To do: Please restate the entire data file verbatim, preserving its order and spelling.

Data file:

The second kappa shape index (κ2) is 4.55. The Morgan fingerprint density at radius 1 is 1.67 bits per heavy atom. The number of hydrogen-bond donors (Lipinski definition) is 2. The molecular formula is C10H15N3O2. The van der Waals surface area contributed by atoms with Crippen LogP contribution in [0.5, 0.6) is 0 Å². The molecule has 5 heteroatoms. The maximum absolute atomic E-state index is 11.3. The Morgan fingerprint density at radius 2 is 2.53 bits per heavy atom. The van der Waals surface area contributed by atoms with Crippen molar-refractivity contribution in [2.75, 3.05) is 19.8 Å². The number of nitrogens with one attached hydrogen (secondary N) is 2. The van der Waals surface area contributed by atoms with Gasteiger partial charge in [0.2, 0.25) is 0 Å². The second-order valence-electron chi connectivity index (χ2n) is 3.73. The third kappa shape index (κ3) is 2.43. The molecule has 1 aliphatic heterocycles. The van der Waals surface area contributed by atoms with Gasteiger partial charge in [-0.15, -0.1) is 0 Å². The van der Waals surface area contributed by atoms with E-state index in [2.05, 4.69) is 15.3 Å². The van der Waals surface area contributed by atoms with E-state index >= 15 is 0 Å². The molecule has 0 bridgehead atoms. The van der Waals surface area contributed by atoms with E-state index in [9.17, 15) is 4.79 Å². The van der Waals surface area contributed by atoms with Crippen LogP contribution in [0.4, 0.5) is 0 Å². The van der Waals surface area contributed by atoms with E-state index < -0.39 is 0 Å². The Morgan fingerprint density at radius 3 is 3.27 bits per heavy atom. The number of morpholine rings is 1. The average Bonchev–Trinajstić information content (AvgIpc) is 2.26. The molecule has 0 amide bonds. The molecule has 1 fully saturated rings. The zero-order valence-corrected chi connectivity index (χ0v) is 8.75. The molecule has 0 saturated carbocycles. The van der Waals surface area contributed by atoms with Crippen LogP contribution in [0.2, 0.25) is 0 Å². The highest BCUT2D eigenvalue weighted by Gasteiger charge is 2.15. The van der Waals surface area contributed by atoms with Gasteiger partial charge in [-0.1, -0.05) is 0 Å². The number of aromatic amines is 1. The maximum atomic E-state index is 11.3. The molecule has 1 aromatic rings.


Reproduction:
The second kappa shape index (κ2) is 4.55. The Morgan fingerprint density at radius 1 is 1.67 bits per heavy atom. The number of hydrogen-bond donors (Lipinski definition) is 2. The molecular formula is C10H15N3O2. The van der Waals surface area contributed by atoms with Crippen LogP contribution in [0.5, 0.6) is 0 Å². The molecule has 5 heteroatoms. The maximum absolute atomic E-state index is 11.3. The Morgan fingerprint density at radius 2 is 2.53 bits per heavy atom. The van der Waals surface area contributed by atoms with Crippen molar-refractivity contribution in [2.75, 3.05) is 19.8 Å². The number of nitrogens with one attached hydrogen (secondary N) is 2. The van der Waals surface area contributed by atoms with Gasteiger partial charge in [0.2, 0.25) is 0 Å². The second-order valence-electron chi connectivity index (χ2n) is 3.73. The third kappa shape index (κ3) is 2.43. The molecule has 1 aliphatic heterocycles. The van der Waals surface area contributed by atoms with Gasteiger partial charge in [-0.15, -0.1) is 0 Å². The van der Waals surface area contributed by atoms with E-state index in [2.05, 4.69) is 15.3 Å². The van der Waals surface area contributed by atoms with E-state index >= 15 is 0 Å². The molecule has 0 bridgehead atoms. The van der Waals surface area contributed by atoms with E-state index in [9.17, 15) is 4.79 Å². The van der Waals surface area contributed by atoms with Crippen LogP contribution in [0.4, 0.5) is 0 Å². The van der Waals surface area contributed by atoms with E-state index < -0.39 is 0 Å². The Morgan fingerprint density at radius 3 is 3.27 bits per heavy atom. The number of morpholine rings is 1. The average Bonchev–Trinajstić information content (AvgIpc) is 2.26. The molecule has 0 amide bonds. The molecule has 1 fully saturated rings. The zero-order valence-corrected chi connectivity index (χ0v) is 8.75. The molecule has 0 saturated carbocycles. The van der Waals surface area contributed by atoms with Crippen LogP contribution in [0.2, 0.25) is 0 Å². The highest BCUT2D eigenvalue weighted by Gasteiger charge is 2.15. The van der Waals surface area contributed by atoms with Gasteiger partial charge in [-0.1, -0.05) is 0 Å². The number of aromatic amines is 1. The maximum atomic E-state index is 11.3. The molecule has 1 aromatic rings.